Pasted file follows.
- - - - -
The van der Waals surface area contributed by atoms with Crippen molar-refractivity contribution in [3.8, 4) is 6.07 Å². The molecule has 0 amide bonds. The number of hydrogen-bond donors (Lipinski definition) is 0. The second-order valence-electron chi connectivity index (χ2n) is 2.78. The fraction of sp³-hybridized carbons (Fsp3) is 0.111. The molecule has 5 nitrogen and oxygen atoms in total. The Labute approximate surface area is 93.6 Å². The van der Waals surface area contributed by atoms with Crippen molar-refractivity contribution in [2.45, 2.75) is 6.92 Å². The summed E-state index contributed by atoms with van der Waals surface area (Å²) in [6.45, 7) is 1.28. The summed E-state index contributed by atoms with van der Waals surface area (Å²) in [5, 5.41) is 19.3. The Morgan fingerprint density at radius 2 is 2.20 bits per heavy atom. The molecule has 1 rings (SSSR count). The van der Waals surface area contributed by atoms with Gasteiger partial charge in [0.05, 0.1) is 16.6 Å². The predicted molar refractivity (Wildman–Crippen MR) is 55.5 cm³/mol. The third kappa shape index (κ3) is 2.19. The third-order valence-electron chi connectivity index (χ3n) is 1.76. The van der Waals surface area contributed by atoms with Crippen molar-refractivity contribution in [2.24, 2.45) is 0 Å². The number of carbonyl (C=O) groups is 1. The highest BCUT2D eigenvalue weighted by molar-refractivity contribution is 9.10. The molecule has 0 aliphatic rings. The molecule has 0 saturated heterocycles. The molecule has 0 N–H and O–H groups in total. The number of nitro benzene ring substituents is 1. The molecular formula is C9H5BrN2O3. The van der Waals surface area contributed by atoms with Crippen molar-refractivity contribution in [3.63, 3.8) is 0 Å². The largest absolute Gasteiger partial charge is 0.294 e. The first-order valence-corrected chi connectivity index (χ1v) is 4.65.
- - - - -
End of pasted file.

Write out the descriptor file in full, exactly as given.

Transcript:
The van der Waals surface area contributed by atoms with Crippen molar-refractivity contribution in [3.8, 4) is 6.07 Å². The molecule has 0 amide bonds. The number of hydrogen-bond donors (Lipinski definition) is 0. The second-order valence-electron chi connectivity index (χ2n) is 2.78. The fraction of sp³-hybridized carbons (Fsp3) is 0.111. The molecule has 5 nitrogen and oxygen atoms in total. The Labute approximate surface area is 93.6 Å². The van der Waals surface area contributed by atoms with Crippen molar-refractivity contribution in [2.45, 2.75) is 6.92 Å². The summed E-state index contributed by atoms with van der Waals surface area (Å²) in [6.45, 7) is 1.28. The summed E-state index contributed by atoms with van der Waals surface area (Å²) in [5, 5.41) is 19.3. The Morgan fingerprint density at radius 2 is 2.20 bits per heavy atom. The molecule has 1 rings (SSSR count). The van der Waals surface area contributed by atoms with Gasteiger partial charge in [0.05, 0.1) is 16.6 Å². The predicted molar refractivity (Wildman–Crippen MR) is 55.5 cm³/mol. The third kappa shape index (κ3) is 2.19. The third-order valence-electron chi connectivity index (χ3n) is 1.76. The van der Waals surface area contributed by atoms with Crippen molar-refractivity contribution in [2.24, 2.45) is 0 Å². The number of carbonyl (C=O) groups is 1. The highest BCUT2D eigenvalue weighted by molar-refractivity contribution is 9.10. The molecule has 0 aliphatic rings. The molecule has 0 saturated heterocycles. The molecule has 0 N–H and O–H groups in total. The number of nitro benzene ring substituents is 1. The molecular formula is C9H5BrN2O3. The van der Waals surface area contributed by atoms with Crippen molar-refractivity contribution in [3.63, 3.8) is 0 Å². The largest absolute Gasteiger partial charge is 0.294 e. The first-order valence-corrected chi connectivity index (χ1v) is 4.65.